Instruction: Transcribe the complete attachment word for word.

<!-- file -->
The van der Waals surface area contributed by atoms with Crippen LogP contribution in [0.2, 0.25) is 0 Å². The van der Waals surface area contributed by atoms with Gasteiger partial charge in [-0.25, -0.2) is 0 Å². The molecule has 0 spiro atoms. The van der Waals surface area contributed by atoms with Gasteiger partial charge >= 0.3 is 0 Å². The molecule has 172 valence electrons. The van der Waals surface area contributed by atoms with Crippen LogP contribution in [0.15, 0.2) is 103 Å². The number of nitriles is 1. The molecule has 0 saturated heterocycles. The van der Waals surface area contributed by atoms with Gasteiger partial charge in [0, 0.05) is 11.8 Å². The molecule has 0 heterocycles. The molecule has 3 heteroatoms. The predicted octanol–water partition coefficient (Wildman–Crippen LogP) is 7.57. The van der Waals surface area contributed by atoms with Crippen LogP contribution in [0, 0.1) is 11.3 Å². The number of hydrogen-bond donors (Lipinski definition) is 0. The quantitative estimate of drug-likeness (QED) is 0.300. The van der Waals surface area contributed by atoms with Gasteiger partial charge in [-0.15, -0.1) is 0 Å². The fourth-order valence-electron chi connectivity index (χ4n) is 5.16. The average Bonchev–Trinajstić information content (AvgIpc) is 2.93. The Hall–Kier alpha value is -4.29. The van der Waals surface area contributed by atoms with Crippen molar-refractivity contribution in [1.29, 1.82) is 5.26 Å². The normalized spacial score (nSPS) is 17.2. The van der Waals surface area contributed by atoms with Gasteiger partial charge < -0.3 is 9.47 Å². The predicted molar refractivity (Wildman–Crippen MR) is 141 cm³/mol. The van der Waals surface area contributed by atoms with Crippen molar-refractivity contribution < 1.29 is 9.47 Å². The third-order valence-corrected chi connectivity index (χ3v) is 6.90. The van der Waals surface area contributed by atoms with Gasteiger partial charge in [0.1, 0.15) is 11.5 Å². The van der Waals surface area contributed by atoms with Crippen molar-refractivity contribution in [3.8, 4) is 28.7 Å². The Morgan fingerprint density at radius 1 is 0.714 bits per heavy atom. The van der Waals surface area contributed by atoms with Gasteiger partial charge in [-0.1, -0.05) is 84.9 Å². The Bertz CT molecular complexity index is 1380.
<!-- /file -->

The van der Waals surface area contributed by atoms with Crippen LogP contribution in [0.2, 0.25) is 0 Å². The van der Waals surface area contributed by atoms with Gasteiger partial charge in [-0.25, -0.2) is 0 Å². The molecule has 0 spiro atoms. The van der Waals surface area contributed by atoms with Gasteiger partial charge >= 0.3 is 0 Å². The molecule has 172 valence electrons. The van der Waals surface area contributed by atoms with Crippen LogP contribution in [0.15, 0.2) is 103 Å². The number of nitriles is 1. The molecule has 0 saturated heterocycles. The van der Waals surface area contributed by atoms with Gasteiger partial charge in [0, 0.05) is 11.8 Å². The molecule has 0 heterocycles. The molecule has 3 heteroatoms. The predicted octanol–water partition coefficient (Wildman–Crippen LogP) is 7.57. The van der Waals surface area contributed by atoms with Crippen LogP contribution in [0, 0.1) is 11.3 Å². The number of hydrogen-bond donors (Lipinski definition) is 0. The quantitative estimate of drug-likeness (QED) is 0.300. The van der Waals surface area contributed by atoms with Gasteiger partial charge in [-0.15, -0.1) is 0 Å². The fourth-order valence-electron chi connectivity index (χ4n) is 5.16. The average Bonchev–Trinajstić information content (AvgIpc) is 2.93. The Hall–Kier alpha value is -4.29. The van der Waals surface area contributed by atoms with Crippen molar-refractivity contribution in [1.29, 1.82) is 5.26 Å². The normalized spacial score (nSPS) is 17.2. The van der Waals surface area contributed by atoms with Gasteiger partial charge < -0.3 is 9.47 Å². The predicted molar refractivity (Wildman–Crippen MR) is 141 cm³/mol. The van der Waals surface area contributed by atoms with Crippen molar-refractivity contribution < 1.29 is 9.47 Å². The third-order valence-corrected chi connectivity index (χ3v) is 6.90. The van der Waals surface area contributed by atoms with Gasteiger partial charge in [0.1, 0.15) is 11.5 Å². The van der Waals surface area contributed by atoms with Crippen molar-refractivity contribution in [3.8, 4) is 28.7 Å². The Morgan fingerprint density at radius 1 is 0.714 bits per heavy atom. The van der Waals surface area contributed by atoms with Gasteiger partial charge in [-0.1, -0.05) is 84.9 Å². The Bertz CT molecular complexity index is 1380.